This 8-week course is an accelerated version of the semester-long Introductory Latin 1 course. We will meet two times per week for 50-minute webinars. There will also be an optional informal group study session where students can ask questions and work together to practice their Latin. As an accelerated course, students should expect that they will need to spend more time than they would during a semester studying in order to be prepared and keep up with the course. My recommendation is that students spend approximately 40-60 minutes/day outside of the course for the duration of the 8 weeks. Students who complete this course will be prepared to take the Introductory Latin 2 course in the fall.
In this 8-week course, students will begin to read, write, and pronounce Classical Latin. They will obtain an understanding of inflection, knowledge and facility with nouns and adjectives of the first and second declension as well as present system verbs in the active and passive voices. By studying vocabulary, grammar, and syntax, students will not only gain an appreciation for Latin, but will also learn more about English, other Romance languages, and language in general. Students will also begin to read sentences in original Latin.
Notes to parents:
- Informal student-led group study sessions will be planned throughout our 8 weeks for students to ask questions and practice their Latin skills.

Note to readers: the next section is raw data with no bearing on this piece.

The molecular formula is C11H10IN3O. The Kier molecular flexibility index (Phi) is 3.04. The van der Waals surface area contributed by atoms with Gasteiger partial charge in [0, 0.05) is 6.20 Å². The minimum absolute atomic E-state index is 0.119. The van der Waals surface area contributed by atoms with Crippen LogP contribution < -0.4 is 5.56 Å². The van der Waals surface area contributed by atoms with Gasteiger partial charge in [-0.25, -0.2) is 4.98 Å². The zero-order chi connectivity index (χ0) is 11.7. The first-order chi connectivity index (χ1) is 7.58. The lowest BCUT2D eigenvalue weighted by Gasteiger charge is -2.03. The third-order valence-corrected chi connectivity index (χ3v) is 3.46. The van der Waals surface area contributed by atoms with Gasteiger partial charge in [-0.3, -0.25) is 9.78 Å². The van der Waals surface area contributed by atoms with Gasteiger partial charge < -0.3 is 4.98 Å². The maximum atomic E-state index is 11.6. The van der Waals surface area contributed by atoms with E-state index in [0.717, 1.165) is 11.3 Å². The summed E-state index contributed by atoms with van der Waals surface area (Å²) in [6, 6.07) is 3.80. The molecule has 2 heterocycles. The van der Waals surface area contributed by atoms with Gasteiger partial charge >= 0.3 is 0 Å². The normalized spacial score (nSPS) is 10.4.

- In this course, we will be reading Latin that was written by Roman writers. Although detail is not included, some of the readings may contain mature content or themes, which may include violence (including rape), death, references to sex, and ample amount of misogyny. While these themes may be present, as they are in many world mythologies (like Greek Mythology), fairy tales, and literature, they are not the primary focus of our class. The main focus of the class is Latin language acquisition.
- “Prof.” Lauren Allen
- “I began studying Latin to use it as a tool, but I quickly found more and more joy in just engaging with the language. When I read Latin, it’s like assembling the pieces of a puzzle– the language unfolds like a picture. Reading the Latin written by someone 2000 years ago not only allows me to see what they were thinking, but it also gives me a chance to reconstruct the images of how they viewed the events of their life.” ~Prof. Lauren